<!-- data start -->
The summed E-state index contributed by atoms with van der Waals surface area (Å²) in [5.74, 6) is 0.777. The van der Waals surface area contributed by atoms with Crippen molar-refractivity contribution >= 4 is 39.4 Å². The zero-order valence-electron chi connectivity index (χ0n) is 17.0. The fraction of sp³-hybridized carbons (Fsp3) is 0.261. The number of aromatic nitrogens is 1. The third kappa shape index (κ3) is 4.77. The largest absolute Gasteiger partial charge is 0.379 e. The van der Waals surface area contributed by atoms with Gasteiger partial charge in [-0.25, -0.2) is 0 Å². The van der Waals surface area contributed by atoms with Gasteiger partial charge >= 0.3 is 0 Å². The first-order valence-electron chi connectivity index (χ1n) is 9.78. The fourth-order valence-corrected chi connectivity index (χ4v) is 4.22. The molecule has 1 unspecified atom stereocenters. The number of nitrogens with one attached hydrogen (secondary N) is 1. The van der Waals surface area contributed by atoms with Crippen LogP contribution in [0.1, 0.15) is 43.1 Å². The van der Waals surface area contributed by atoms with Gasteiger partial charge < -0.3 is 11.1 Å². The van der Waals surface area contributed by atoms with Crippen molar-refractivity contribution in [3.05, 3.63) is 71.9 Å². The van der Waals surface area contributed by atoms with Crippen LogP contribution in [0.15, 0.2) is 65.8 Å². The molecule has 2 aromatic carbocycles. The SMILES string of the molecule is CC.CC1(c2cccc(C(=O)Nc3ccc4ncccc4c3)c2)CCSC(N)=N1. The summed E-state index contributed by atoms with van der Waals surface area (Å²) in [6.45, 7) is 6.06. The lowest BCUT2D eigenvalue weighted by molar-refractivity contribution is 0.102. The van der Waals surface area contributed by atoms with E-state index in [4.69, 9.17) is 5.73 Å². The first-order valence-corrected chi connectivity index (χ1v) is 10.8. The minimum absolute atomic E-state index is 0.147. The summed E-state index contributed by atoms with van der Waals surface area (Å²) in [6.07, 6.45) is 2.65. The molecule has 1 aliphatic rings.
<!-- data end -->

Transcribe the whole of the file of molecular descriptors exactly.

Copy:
The summed E-state index contributed by atoms with van der Waals surface area (Å²) in [5.74, 6) is 0.777. The van der Waals surface area contributed by atoms with Crippen molar-refractivity contribution >= 4 is 39.4 Å². The zero-order valence-electron chi connectivity index (χ0n) is 17.0. The fraction of sp³-hybridized carbons (Fsp3) is 0.261. The number of aromatic nitrogens is 1. The third kappa shape index (κ3) is 4.77. The largest absolute Gasteiger partial charge is 0.379 e. The van der Waals surface area contributed by atoms with Gasteiger partial charge in [-0.25, -0.2) is 0 Å². The van der Waals surface area contributed by atoms with Gasteiger partial charge >= 0.3 is 0 Å². The first-order valence-electron chi connectivity index (χ1n) is 9.78. The fourth-order valence-corrected chi connectivity index (χ4v) is 4.22. The molecule has 1 unspecified atom stereocenters. The number of nitrogens with one attached hydrogen (secondary N) is 1. The van der Waals surface area contributed by atoms with Crippen LogP contribution in [0.1, 0.15) is 43.1 Å². The van der Waals surface area contributed by atoms with Gasteiger partial charge < -0.3 is 11.1 Å². The van der Waals surface area contributed by atoms with Crippen molar-refractivity contribution in [3.05, 3.63) is 71.9 Å². The van der Waals surface area contributed by atoms with Crippen LogP contribution in [0.15, 0.2) is 65.8 Å². The molecule has 2 aromatic carbocycles. The SMILES string of the molecule is CC.CC1(c2cccc(C(=O)Nc3ccc4ncccc4c3)c2)CCSC(N)=N1. The summed E-state index contributed by atoms with van der Waals surface area (Å²) in [6.45, 7) is 6.06. The lowest BCUT2D eigenvalue weighted by molar-refractivity contribution is 0.102. The van der Waals surface area contributed by atoms with E-state index in [4.69, 9.17) is 5.73 Å². The first-order valence-corrected chi connectivity index (χ1v) is 10.8. The minimum absolute atomic E-state index is 0.147. The summed E-state index contributed by atoms with van der Waals surface area (Å²) in [6.07, 6.45) is 2.65. The molecule has 1 aliphatic rings.